2023. № 4 (38), 206-229

National Library of Russia


The article demonstrates that substantiation of phonological solutions with pure phonetic arguments is methodologically incorrect. To avoid common mistakes, it is important to keep phonology and phonetics apart as two diff erent disciplines, the former aimed to reveal the phonological system of a language, the latter studying speech sounds as the products of its functioning. The task of phonology must be achieved before addressing the questions of phonetics. That deriving a system from the results of its implementation is impossible is a particular case of the non-formalizable relationship between the material and the ideal world. A phonological system is revealed on the basis of the study of a speaker’s language behavior, rather than the physical parameters of speech. It is unacceptable to include phonetic characteristics in the defi nitions of phonological concepts (vowel or consonant phoneme, syllable, stress, etc.), because the categories of linguistic thinking do not have material components. The data of narrow phonetics have no direct application when considering phonological problems; they can be useful in discovering problematic questions for closer scrutiny, as well as in identifying points of greater or  lesser stability in the system that may manifest themselves in historical development. Ideas about the reality of the language system as part of the speaker’s mental activity presuppose uniqueness of its adequate description. Such a description is based on a detailed treatment of internal connections between the components of the system (phonology and grammar), the use of psycholinguistically established facts being applied to cases when solutions in linguistic terms per se are impossible. Phonological systems of languages are individual; there is no universal set of types and properties of their constituents, the diff erences being the basis of linguistic typology (phonemes vs syllabemes, functional load of a syllable, phonological features of a word, etc.). Further development of phonology requires a logically impeccable grounding of phenomena described, a consistent functional approach to the diverse material of specifi c languages.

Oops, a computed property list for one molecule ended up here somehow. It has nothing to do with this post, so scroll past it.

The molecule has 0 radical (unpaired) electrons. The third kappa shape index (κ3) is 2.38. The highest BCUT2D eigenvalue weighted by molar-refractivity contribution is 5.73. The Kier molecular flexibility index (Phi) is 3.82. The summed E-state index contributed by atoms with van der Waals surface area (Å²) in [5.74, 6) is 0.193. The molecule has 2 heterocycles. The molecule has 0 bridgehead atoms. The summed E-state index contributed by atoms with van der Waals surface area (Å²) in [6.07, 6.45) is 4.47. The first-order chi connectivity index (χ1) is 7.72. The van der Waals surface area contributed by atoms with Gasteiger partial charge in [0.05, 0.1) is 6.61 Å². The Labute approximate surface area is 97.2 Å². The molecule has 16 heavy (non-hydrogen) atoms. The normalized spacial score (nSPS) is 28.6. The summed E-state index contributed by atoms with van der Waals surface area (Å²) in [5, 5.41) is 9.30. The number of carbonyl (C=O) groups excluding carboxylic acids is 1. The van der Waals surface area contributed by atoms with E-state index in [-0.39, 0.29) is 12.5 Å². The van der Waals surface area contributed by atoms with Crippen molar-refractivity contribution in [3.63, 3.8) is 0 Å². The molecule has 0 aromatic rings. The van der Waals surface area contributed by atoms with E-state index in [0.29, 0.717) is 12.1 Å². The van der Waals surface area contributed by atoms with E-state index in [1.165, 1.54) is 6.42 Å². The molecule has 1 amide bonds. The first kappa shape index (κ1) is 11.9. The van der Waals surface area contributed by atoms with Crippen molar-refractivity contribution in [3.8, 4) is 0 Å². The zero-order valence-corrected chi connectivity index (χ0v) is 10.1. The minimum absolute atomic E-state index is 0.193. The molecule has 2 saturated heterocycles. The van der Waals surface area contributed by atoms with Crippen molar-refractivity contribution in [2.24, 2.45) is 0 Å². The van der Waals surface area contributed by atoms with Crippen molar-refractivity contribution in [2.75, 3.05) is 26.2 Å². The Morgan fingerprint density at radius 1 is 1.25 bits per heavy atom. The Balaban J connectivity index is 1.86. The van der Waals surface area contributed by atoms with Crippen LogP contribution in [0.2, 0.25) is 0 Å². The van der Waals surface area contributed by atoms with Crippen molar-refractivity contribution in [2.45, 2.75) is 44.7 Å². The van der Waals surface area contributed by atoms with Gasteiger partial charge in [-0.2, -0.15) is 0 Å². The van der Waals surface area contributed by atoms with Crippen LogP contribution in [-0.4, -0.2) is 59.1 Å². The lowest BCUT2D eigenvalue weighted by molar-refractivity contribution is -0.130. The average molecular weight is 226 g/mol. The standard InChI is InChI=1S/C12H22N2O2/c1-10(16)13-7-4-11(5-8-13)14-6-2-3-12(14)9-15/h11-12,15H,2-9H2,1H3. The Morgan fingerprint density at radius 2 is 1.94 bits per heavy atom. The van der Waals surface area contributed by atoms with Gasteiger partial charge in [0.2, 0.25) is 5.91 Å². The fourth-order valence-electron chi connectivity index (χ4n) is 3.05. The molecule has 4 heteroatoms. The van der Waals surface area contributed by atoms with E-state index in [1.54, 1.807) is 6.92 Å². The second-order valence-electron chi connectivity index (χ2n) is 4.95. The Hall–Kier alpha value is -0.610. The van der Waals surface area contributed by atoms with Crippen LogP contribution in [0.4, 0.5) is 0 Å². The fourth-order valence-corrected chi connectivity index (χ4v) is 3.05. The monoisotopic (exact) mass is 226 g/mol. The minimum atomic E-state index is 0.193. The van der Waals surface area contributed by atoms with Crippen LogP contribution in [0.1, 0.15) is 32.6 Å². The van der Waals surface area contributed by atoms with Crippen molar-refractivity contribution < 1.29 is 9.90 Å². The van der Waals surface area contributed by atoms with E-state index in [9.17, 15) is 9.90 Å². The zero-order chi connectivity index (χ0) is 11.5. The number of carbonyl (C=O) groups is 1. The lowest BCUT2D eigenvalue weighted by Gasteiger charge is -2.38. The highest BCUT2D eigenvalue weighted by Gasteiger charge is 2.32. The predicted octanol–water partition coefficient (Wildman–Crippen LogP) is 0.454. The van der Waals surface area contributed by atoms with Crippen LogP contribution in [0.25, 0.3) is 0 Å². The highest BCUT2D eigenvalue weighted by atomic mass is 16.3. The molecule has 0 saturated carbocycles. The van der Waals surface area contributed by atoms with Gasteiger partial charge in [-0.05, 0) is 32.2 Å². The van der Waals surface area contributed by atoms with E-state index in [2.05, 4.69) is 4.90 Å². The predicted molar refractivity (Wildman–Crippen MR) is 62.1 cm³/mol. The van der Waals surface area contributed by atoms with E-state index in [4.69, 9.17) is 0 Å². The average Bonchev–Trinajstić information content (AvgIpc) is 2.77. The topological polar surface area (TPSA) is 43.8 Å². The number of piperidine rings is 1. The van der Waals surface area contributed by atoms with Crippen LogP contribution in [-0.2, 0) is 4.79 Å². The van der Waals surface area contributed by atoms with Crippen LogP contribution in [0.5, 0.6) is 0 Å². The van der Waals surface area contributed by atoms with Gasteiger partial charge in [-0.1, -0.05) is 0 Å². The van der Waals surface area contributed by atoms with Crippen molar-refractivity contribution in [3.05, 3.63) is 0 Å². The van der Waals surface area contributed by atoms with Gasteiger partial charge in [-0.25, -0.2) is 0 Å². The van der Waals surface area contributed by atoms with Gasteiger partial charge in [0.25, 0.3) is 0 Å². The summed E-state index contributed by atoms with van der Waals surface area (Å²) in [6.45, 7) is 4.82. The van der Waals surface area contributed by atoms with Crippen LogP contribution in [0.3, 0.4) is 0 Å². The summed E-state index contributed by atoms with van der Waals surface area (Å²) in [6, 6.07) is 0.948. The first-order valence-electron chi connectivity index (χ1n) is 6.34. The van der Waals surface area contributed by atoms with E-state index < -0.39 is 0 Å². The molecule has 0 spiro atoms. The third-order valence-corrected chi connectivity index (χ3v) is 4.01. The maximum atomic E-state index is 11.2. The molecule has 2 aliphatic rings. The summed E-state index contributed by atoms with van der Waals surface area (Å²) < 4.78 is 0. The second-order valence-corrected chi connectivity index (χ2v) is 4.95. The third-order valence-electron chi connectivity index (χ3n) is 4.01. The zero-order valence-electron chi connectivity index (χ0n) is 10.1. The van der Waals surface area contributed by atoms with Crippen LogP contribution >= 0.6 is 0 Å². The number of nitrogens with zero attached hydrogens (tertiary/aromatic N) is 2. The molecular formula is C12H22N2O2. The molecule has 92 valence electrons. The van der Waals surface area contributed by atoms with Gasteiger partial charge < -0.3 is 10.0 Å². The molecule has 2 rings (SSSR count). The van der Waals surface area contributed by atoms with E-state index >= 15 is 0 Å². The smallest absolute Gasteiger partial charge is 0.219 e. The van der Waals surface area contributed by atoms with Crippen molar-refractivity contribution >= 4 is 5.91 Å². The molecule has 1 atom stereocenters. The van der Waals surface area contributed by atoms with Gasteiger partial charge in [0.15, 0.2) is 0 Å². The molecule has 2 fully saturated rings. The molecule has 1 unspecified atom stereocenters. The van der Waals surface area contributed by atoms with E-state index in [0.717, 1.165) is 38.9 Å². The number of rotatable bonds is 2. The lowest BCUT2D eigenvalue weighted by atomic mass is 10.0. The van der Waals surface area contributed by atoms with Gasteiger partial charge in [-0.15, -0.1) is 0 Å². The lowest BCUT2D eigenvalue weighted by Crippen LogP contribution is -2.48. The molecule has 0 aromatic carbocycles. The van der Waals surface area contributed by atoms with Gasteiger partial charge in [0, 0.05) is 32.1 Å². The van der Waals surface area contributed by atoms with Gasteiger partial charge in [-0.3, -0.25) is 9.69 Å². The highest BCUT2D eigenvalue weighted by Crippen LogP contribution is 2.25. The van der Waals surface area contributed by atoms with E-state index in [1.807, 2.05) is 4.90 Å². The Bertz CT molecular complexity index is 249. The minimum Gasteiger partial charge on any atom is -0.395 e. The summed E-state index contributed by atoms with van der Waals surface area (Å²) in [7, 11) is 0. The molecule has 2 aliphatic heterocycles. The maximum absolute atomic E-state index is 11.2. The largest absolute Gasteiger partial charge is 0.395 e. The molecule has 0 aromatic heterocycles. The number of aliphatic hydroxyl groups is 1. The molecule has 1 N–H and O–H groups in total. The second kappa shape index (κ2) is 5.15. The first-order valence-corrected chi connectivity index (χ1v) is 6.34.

The above considerations are illustrated by examples from diff erent parts of the phonological description.